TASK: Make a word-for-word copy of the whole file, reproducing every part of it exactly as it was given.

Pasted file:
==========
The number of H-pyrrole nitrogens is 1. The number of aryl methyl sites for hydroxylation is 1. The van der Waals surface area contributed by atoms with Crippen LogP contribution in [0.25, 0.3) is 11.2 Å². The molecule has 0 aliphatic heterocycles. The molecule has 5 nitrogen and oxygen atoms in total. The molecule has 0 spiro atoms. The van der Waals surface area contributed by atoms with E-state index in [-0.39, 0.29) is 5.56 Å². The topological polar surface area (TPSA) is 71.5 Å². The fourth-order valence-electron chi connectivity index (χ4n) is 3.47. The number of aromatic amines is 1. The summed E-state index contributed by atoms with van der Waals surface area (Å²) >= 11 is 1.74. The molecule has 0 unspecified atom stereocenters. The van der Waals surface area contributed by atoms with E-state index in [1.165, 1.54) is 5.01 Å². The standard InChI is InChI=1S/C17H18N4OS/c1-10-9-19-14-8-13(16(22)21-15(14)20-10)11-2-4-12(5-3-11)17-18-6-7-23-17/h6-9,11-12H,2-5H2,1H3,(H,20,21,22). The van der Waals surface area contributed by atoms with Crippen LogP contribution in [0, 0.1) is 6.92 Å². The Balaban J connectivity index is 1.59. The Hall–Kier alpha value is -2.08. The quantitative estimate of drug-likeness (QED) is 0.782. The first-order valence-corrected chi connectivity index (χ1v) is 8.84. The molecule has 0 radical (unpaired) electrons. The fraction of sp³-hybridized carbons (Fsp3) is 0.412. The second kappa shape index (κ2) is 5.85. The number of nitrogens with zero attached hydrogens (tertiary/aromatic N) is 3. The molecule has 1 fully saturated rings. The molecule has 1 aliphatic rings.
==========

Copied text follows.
The number of H-pyrrole nitrogens is 1. The number of aryl methyl sites for hydroxylation is 1. The van der Waals surface area contributed by atoms with Crippen LogP contribution in [0.25, 0.3) is 11.2 Å². The molecule has 0 aliphatic heterocycles. The molecule has 5 nitrogen and oxygen atoms in total. The molecule has 0 spiro atoms. The van der Waals surface area contributed by atoms with E-state index in [-0.39, 0.29) is 5.56 Å². The topological polar surface area (TPSA) is 71.5 Å². The fourth-order valence-electron chi connectivity index (χ4n) is 3.47. The number of aromatic amines is 1. The summed E-state index contributed by atoms with van der Waals surface area (Å²) >= 11 is 1.74. The molecule has 0 unspecified atom stereocenters. The van der Waals surface area contributed by atoms with E-state index in [1.165, 1.54) is 5.01 Å². The standard InChI is InChI=1S/C17H18N4OS/c1-10-9-19-14-8-13(16(22)21-15(14)20-10)11-2-4-12(5-3-11)17-18-6-7-23-17/h6-9,11-12H,2-5H2,1H3,(H,20,21,22). The van der Waals surface area contributed by atoms with Crippen LogP contribution in [0, 0.1) is 6.92 Å². The Balaban J connectivity index is 1.59. The Hall–Kier alpha value is -2.08. The quantitative estimate of drug-likeness (QED) is 0.782. The first-order valence-corrected chi connectivity index (χ1v) is 8.84. The molecule has 0 radical (unpaired) electrons. The fraction of sp³-hybridized carbons (Fsp3) is 0.412. The second kappa shape index (κ2) is 5.85. The number of nitrogens with zero attached hydrogens (tertiary/aromatic N) is 3. The molecule has 1 fully saturated rings. The molecule has 1 aliphatic rings.